RobertR
RobertR on June 9, 2005 at 2:58 pm

May 1969 “Sound of Music” was playing here with ads saying ….“spend the holidays with the most popular film of all time, this is your last chance to see it !!!”. Four years was an incredible run to be in release. I think in 1973 it had a big re-issue playing on Broadway at the National.

Bill Huelbig
Bill Huelbig on June 3, 2005 at 8:06 am

After the Capitol, “2001” moved in September 1968 to the Cinerama (the old Warner Theater, remodeled and divided into 3) on Broadway and 47th. After that, I believe the New Embassy 46th St. got it next (in 35mm), and then the Guild. It opened in neighborhood theaters throughout the NY/NJ area in March 1969, but it must’ve been very popular in midtown since it was still playing the Guild in August.

RobertR
RobertR on June 3, 2005 at 7:42 am

In a NY Times ad for 8/10/69 2001 a Space Odyssey is playing her at the Guild. Was this the first place it moved after the Capitol? What a change in venue to go from Cinerama to the Guild.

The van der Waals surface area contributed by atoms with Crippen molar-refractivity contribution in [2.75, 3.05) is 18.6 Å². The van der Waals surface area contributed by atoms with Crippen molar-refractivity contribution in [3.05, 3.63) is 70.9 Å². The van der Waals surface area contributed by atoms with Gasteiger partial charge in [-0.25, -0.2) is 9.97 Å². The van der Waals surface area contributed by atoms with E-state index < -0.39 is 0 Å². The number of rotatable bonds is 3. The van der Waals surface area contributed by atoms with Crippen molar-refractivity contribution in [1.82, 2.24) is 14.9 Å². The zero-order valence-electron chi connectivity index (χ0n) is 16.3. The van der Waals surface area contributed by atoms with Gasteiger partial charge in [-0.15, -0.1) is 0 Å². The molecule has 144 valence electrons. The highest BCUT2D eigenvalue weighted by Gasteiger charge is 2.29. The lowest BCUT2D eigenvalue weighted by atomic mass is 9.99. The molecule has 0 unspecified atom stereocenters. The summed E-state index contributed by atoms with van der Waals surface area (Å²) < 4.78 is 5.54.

br91975
br91975 on March 31, 2005 at 11:26 am

Is the slope in the current Times Square Visitors Center the same slope which existed when the Embassy 1 was operating as a cinema? If so, without having seen a film there, hardbop, I easily second your point.

hardbop
hardbop on March 31, 2005 at 11:14 am

I remember The Guild well. Never went there too often. Last film I caught there was Demme’s “Beloved” back in ‘98. One problem with the Guild was the atrocious sight lines. If someone sat up close the bottom of the screen was so low you would have to move over and sit on the side to get a clear view.

The Embassy 1 was also like that. Terrible sight lines.

chconnol
chconnol on January 27, 2005 at 7:11 am

Yes, I agree that that is the one. Thanks. Yet another cinema mystery solved for me.